This “abortion = slavery” metaphor demands some simple questions of Dr. Carson and anyone who traffics in it: How many Americans would you let die to end abortion? Is the Planned Parenthood shooter your John Brown?

Of course, there are some pretty obvious reasons abortion isn’t slavery:

1. The right to control your own body is an argument for ending slavery and for maintaining basic reproductive rights.
The belief that life begins and women’s rights end at conception turns the human body into state property where every period and every miscarriage can be investigated as a crime. (Conservatives call the thousands of pregnancies ended each day a day as “murders.” Meanwhile 30 percent of all pregnancies end in miscarriage, nearly as many ended through abortions. Are these cases of “manslaughter?” Who’s the criminal then? God?)2. Slavery isn’t more common where it’s illegal.
Abortion is.3. You can end slavery with a law.
Ban abortion and people will do it anyway.

This is mostly a debate about the rights of poor women, who are largely already denied basic reproductive freedom. But like the immigration debate, it’s mostly a proxy debate for anxieties about the privileges of being white and male being drained away in the 21st century.

The scariest right wing rhetoric involves war.

Chris Christie, Marco Rubio and Ted Cruz seem most intent on driving home the notion that we’re under attack and at war — possibly even in a World War. Trump and Carson seem intent on persecuting this “war” almost solely by making life painful for American Muslims.

There are a number of simple reasons why we should not suggest in any way that we are war with Islam.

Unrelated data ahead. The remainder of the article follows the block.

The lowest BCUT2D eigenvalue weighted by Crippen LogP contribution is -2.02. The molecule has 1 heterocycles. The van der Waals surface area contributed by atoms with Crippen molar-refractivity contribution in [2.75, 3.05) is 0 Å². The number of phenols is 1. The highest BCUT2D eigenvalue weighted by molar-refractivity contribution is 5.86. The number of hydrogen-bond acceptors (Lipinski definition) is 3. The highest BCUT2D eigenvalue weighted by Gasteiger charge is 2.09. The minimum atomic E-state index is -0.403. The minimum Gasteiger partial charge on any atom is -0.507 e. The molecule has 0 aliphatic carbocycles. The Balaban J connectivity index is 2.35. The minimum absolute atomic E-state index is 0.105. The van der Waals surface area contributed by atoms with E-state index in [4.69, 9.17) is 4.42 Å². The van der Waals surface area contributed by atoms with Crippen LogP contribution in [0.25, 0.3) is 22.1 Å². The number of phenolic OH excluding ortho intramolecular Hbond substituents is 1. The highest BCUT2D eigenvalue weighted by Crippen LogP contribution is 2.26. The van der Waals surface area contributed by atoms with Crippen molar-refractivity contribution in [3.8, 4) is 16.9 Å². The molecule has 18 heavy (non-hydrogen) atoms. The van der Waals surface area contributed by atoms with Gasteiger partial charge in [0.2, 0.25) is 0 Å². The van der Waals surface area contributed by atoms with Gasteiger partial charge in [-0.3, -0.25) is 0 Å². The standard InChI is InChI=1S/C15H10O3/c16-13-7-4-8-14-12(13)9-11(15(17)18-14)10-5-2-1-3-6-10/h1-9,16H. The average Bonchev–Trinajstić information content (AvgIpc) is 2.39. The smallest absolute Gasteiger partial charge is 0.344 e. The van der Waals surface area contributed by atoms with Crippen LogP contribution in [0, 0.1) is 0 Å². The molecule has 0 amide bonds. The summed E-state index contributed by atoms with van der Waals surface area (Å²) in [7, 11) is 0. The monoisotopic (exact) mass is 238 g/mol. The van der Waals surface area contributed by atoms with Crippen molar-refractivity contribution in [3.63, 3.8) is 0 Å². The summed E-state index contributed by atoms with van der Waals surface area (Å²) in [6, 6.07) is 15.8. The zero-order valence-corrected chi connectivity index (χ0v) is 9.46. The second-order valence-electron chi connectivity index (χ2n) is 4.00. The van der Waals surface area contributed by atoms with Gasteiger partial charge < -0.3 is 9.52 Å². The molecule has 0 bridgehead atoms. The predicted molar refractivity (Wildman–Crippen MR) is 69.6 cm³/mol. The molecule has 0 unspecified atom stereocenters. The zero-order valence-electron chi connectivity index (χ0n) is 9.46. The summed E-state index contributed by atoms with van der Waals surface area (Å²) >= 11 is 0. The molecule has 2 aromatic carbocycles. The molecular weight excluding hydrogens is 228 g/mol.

First of all, most of ISIS’s victims are Muslim. Second, if we’re going to defeat radical jihadis who are organizing in dozens of countries, we’re going to need the help of the 99.4 percent, according to John McCain’s estimate, of the world’s 1.6 billion Muslims who are peaceful and likely despise the bastardization of their religion.

And neither of those two fantastic reasons not to glibly smear a world religion are the best reason not to say we’re at war with Islamic terrorism.

The best reason comes from scholars who’ve studied terrorist recruitment. Monkey Cage‘s Richard Maas explains:

How to help terrorists: Assume that everyone in their ethnic or religious group is a terrorist, too.

It’s exactly what ISIS is hoping for because they know how their recruitment works. Removing “the gray area” where Muslims and the rest of the world co-exist is ISIS’s goal.

But what’s good for recruitment in the Middle East is good for building a base in a fragmented primary in the U.S.

Republican candidates not only seem intent on helping foreign extremists, they seem intent on using the kind of rhetoric that erases the grayness of the co-existence that makes America great.

We won’t defeat this kind of extremism by mirroring it, but by calling it out.

Republican candidates all want to give away trillions more to the rich, make global warming worse, hijack the Supreme Court to overturn Roe v. Wade, and threaten the fundamental institutions that built the middle class including Social Security, Medicare, and labor laws.

The people who’ve been misled into voting Republican don’t want this. Neither does America, which is why Republicans are far more interested in scaring you than telling you what they’d actually do if we were unfortunate enough to see them elected president.

[Image by Gage Skidmore | Flickr]